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Category Archives: build quality in
Scrum is a Lean approach to Software development.
The term itself (“Scrum”) was introduced by Takeuchi and Nonaka (1986). The study was published in Harvard Business Review in 1986. They explain that projects using small, cross-functional teams historically produce the best results. They relate these high performance teams to “Scrum” formations in Rugby.
Scrum for software development was introduced in 1993 by Jeff Sutherland at Easel Corporation using the study by Takeuchi and Nonaka (1986) as a basis for by adopting their analogy as the name of the process as a whole for software development. The other name linked to Scrum is of course Ken Schwaber who formalized the process for the worldwide software industry in the first published paper on Scrum at OOPSLA (Schwaber, 1997).
Scrum is a simple “inspect and adapt” framework that has three roles, three ceremonies, and three artefacts designed to deliver working software in Sprints, usually 30-day iterations (Scotland, 2005).
- 3 Roles
Product Owner, Scrum Master, Development Team
- 3 Ceremonies
Sprint Planning, Spr Continue reading
“A leader is best when people barely know he exists. When his work is done, his aim fulfilled, they will say: We did it ourselves.”
Throughout our careers, many of us at some point in time take on the responsibilities of leading teams; whether that’s a group of developers or a large IT organisation we need to decide for us how we lead, what values we follow and what we concentrate our efforts on.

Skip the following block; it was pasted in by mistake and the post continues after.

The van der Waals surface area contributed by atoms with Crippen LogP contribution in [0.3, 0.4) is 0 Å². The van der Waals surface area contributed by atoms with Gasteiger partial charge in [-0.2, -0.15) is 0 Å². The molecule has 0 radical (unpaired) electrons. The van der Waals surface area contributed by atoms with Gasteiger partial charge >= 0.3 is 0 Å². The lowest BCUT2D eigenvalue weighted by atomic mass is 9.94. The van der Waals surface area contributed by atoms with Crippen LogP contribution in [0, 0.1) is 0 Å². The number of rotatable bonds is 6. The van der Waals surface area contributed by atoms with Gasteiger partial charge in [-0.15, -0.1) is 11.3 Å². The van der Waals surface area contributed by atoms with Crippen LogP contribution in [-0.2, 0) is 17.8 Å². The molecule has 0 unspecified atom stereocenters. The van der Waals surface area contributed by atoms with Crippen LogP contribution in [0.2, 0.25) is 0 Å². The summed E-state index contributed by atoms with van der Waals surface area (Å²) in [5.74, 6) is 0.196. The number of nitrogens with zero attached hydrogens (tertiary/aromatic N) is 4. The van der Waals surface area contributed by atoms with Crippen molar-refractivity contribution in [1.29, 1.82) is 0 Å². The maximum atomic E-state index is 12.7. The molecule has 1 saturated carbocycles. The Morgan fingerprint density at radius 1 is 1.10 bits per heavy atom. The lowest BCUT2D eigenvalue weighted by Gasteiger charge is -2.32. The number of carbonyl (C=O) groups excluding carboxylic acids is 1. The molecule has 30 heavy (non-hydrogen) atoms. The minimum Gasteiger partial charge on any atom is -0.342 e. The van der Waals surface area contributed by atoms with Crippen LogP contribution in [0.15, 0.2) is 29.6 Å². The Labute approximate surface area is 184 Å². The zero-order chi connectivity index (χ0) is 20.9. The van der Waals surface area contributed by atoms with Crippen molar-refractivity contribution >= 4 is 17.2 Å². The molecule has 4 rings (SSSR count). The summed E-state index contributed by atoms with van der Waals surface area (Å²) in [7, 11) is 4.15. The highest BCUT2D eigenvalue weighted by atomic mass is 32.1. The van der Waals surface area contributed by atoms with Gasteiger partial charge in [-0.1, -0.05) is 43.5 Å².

Just because you’re being followed doesn’t make you a leader and just because people have to do what you decides doesn’t make you a leader as well.
While talking about traits that are common for good leaders Davidson-Frame mentions “Honest, Empathetic, Inspired, Continue reading
There is one thing in common with a lot of software development companies, or companies that have a software development unit. That’s the system labeled with the monstrous name “Legacy”.
So what’s in it, really?
Is your software change tolerant? Is your software easy to adapt to changes proposed by the business, or the tech department itself? Are you software’s modules independent and enable change? Does your software enable quick releases?
If you were nodding your head negatively about all of the above mentioned questions, then… I am really sorry but you’re dealing with Legacy software.
There’s something else that makes the system Continue reading